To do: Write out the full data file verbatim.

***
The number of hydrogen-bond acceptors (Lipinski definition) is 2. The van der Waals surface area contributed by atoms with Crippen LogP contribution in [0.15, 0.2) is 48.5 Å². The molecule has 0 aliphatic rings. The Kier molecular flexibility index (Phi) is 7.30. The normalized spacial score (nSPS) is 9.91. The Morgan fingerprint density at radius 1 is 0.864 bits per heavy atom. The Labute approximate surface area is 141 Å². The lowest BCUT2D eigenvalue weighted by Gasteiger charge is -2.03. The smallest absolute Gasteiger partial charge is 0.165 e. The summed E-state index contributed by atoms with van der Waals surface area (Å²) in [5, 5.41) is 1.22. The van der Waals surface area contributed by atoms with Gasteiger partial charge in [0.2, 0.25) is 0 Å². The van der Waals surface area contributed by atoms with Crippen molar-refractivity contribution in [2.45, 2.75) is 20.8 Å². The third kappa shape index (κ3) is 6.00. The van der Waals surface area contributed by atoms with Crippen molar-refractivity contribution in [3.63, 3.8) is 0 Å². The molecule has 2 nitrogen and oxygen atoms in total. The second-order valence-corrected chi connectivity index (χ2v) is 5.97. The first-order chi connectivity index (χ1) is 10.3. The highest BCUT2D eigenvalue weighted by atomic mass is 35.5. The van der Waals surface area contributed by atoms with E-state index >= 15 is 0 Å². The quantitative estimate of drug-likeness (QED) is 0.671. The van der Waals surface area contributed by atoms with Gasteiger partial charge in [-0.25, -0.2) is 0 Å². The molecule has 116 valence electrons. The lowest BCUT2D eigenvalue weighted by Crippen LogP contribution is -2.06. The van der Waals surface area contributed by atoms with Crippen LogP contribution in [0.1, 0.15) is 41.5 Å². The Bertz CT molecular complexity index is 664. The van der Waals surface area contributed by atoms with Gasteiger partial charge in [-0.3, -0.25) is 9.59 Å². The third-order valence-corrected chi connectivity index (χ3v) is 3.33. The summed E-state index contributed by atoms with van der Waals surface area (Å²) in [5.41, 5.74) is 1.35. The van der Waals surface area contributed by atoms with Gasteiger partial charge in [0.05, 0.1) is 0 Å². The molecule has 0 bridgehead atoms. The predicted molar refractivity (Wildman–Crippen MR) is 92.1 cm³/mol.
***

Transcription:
The number of hydrogen-bond acceptors (Lipinski definition) is 2. The van der Waals surface area contributed by atoms with Crippen LogP contribution in [0.15, 0.2) is 48.5 Å². The molecule has 0 aliphatic rings. The Kier molecular flexibility index (Phi) is 7.30. The normalized spacial score (nSPS) is 9.91. The Morgan fingerprint density at radius 1 is 0.864 bits per heavy atom. The Labute approximate surface area is 141 Å². The lowest BCUT2D eigenvalue weighted by Gasteiger charge is -2.03. The smallest absolute Gasteiger partial charge is 0.165 e. The summed E-state index contributed by atoms with van der Waals surface area (Å²) in [5, 5.41) is 1.22. The van der Waals surface area contributed by atoms with Gasteiger partial charge in [0.2, 0.25) is 0 Å². The van der Waals surface area contributed by atoms with Crippen molar-refractivity contribution in [2.45, 2.75) is 20.8 Å². The third kappa shape index (κ3) is 6.00. The van der Waals surface area contributed by atoms with Crippen molar-refractivity contribution in [3.63, 3.8) is 0 Å². The molecule has 2 nitrogen and oxygen atoms in total. The second-order valence-corrected chi connectivity index (χ2v) is 5.97. The first-order chi connectivity index (χ1) is 10.3. The highest BCUT2D eigenvalue weighted by atomic mass is 35.5. The van der Waals surface area contributed by atoms with E-state index >= 15 is 0 Å². The quantitative estimate of drug-likeness (QED) is 0.671. The van der Waals surface area contributed by atoms with Gasteiger partial charge in [-0.25, -0.2) is 0 Å². The molecule has 116 valence electrons. The lowest BCUT2D eigenvalue weighted by Crippen LogP contribution is -2.06. The van der Waals surface area contributed by atoms with Crippen LogP contribution in [0.1, 0.15) is 41.5 Å². The Bertz CT molecular complexity index is 664. The van der Waals surface area contributed by atoms with Gasteiger partial charge in [-0.3, -0.25) is 9.59 Å². The third-order valence-corrected chi connectivity index (χ3v) is 3.33. The summed E-state index contributed by atoms with van der Waals surface area (Å²) in [5.41, 5.74) is 1.35. The van der Waals surface area contributed by atoms with Gasteiger partial charge in [0.05, 0.1) is 0 Å². The molecule has 0 bridgehead atoms. The predicted molar refractivity (Wildman–Crippen MR) is 92.1 cm³/mol.